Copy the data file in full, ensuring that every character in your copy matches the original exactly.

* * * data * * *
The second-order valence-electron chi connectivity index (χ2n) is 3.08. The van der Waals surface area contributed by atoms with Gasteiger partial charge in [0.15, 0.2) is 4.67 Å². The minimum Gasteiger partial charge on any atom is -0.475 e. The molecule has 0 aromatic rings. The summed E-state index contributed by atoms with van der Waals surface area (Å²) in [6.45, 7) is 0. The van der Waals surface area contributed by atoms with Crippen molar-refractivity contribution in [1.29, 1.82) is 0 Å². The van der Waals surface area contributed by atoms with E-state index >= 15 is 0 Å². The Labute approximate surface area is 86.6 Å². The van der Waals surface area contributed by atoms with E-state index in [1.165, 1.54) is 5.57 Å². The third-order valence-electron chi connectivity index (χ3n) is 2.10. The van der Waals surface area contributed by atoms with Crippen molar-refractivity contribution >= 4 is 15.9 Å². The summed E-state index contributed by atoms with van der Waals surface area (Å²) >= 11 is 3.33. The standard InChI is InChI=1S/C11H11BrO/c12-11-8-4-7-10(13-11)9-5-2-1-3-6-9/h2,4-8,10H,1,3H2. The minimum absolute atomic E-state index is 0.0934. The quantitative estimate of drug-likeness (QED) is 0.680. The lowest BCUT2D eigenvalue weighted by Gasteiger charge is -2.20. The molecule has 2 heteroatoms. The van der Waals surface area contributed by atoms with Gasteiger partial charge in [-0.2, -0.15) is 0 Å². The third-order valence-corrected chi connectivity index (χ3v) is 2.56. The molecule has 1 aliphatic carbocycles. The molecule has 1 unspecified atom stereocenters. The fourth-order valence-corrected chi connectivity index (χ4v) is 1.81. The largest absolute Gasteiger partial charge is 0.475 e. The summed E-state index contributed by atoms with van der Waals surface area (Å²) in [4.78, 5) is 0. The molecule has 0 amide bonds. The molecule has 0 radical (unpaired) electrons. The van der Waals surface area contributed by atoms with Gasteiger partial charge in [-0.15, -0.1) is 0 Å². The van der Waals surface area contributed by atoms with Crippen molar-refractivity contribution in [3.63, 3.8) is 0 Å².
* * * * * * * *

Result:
The second-order valence-electron chi connectivity index (χ2n) is 3.08. The van der Waals surface area contributed by atoms with Gasteiger partial charge in [0.15, 0.2) is 4.67 Å². The minimum Gasteiger partial charge on any atom is -0.475 e. The molecule has 0 aromatic rings. The summed E-state index contributed by atoms with van der Waals surface area (Å²) in [6.45, 7) is 0. The van der Waals surface area contributed by atoms with Crippen molar-refractivity contribution in [1.29, 1.82) is 0 Å². The van der Waals surface area contributed by atoms with E-state index >= 15 is 0 Å². The Labute approximate surface area is 86.6 Å². The van der Waals surface area contributed by atoms with E-state index in [1.165, 1.54) is 5.57 Å². The third-order valence-electron chi connectivity index (χ3n) is 2.10. The van der Waals surface area contributed by atoms with Crippen molar-refractivity contribution >= 4 is 15.9 Å². The summed E-state index contributed by atoms with van der Waals surface area (Å²) >= 11 is 3.33. The standard InChI is InChI=1S/C11H11BrO/c12-11-8-4-7-10(13-11)9-5-2-1-3-6-9/h2,4-8,10H,1,3H2. The minimum absolute atomic E-state index is 0.0934. The quantitative estimate of drug-likeness (QED) is 0.680. The lowest BCUT2D eigenvalue weighted by Gasteiger charge is -2.20. The molecule has 2 heteroatoms. The van der Waals surface area contributed by atoms with Gasteiger partial charge in [-0.2, -0.15) is 0 Å². The third-order valence-corrected chi connectivity index (χ3v) is 2.56. The molecule has 1 aliphatic carbocycles. The molecule has 1 unspecified atom stereocenters. The fourth-order valence-corrected chi connectivity index (χ4v) is 1.81. The largest absolute Gasteiger partial charge is 0.475 e. The summed E-state index contributed by atoms with van der Waals surface area (Å²) in [4.78, 5) is 0. The molecule has 0 amide bonds. The molecule has 0 radical (unpaired) electrons. The van der Waals surface area contributed by atoms with Gasteiger partial charge in [-0.15, -0.1) is 0 Å². The van der Waals surface area contributed by atoms with Crippen molar-refractivity contribution in [3.63, 3.8) is 0 Å².